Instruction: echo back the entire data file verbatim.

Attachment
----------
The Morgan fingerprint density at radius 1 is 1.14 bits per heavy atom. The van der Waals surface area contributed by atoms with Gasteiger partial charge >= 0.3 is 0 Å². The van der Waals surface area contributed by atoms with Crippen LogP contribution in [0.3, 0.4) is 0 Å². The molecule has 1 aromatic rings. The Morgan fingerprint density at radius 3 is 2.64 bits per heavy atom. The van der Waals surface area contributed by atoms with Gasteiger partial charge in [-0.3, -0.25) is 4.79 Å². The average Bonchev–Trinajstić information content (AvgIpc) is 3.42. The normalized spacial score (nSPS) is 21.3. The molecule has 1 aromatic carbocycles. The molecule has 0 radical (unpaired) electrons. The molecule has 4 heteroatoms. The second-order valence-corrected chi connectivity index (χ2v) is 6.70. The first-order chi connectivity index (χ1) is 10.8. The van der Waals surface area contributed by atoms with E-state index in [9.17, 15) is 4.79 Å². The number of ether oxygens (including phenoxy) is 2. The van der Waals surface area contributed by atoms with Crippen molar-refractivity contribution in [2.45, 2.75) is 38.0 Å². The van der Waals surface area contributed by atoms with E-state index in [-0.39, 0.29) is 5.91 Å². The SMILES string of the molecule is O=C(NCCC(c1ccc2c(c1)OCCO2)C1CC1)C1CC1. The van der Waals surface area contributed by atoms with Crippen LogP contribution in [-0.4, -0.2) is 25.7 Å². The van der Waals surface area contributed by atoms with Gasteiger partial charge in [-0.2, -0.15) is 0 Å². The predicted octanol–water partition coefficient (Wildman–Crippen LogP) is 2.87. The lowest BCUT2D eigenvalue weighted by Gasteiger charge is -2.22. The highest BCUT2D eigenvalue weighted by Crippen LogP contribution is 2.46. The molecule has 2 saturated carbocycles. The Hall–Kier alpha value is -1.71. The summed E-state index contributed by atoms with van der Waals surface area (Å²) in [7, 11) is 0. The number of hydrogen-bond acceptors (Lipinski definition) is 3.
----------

The Morgan fingerprint density at radius 1 is 1.14 bits per heavy atom. The van der Waals surface area contributed by atoms with Gasteiger partial charge >= 0.3 is 0 Å². The van der Waals surface area contributed by atoms with Crippen LogP contribution in [0.3, 0.4) is 0 Å². The molecule has 1 aromatic rings. The Morgan fingerprint density at radius 3 is 2.64 bits per heavy atom. The van der Waals surface area contributed by atoms with Gasteiger partial charge in [-0.3, -0.25) is 4.79 Å². The average Bonchev–Trinajstić information content (AvgIpc) is 3.42. The normalized spacial score (nSPS) is 21.3. The molecule has 1 aromatic carbocycles. The molecule has 0 radical (unpaired) electrons. The molecule has 4 heteroatoms. The second-order valence-corrected chi connectivity index (χ2v) is 6.70. The first-order chi connectivity index (χ1) is 10.8. The van der Waals surface area contributed by atoms with E-state index in [9.17, 15) is 4.79 Å². The number of ether oxygens (including phenoxy) is 2. The van der Waals surface area contributed by atoms with Crippen molar-refractivity contribution in [2.45, 2.75) is 38.0 Å². The van der Waals surface area contributed by atoms with E-state index in [-0.39, 0.29) is 5.91 Å². The SMILES string of the molecule is O=C(NCCC(c1ccc2c(c1)OCCO2)C1CC1)C1CC1. The van der Waals surface area contributed by atoms with Crippen LogP contribution in [-0.4, -0.2) is 25.7 Å². The van der Waals surface area contributed by atoms with Gasteiger partial charge in [-0.2, -0.15) is 0 Å². The predicted octanol–water partition coefficient (Wildman–Crippen LogP) is 2.87. The lowest BCUT2D eigenvalue weighted by Gasteiger charge is -2.22. The highest BCUT2D eigenvalue weighted by Crippen LogP contribution is 2.46. The molecule has 2 saturated carbocycles. The Hall–Kier alpha value is -1.71. The summed E-state index contributed by atoms with van der Waals surface area (Å²) in [7, 11) is 0. The number of hydrogen-bond acceptors (Lipinski definition) is 3.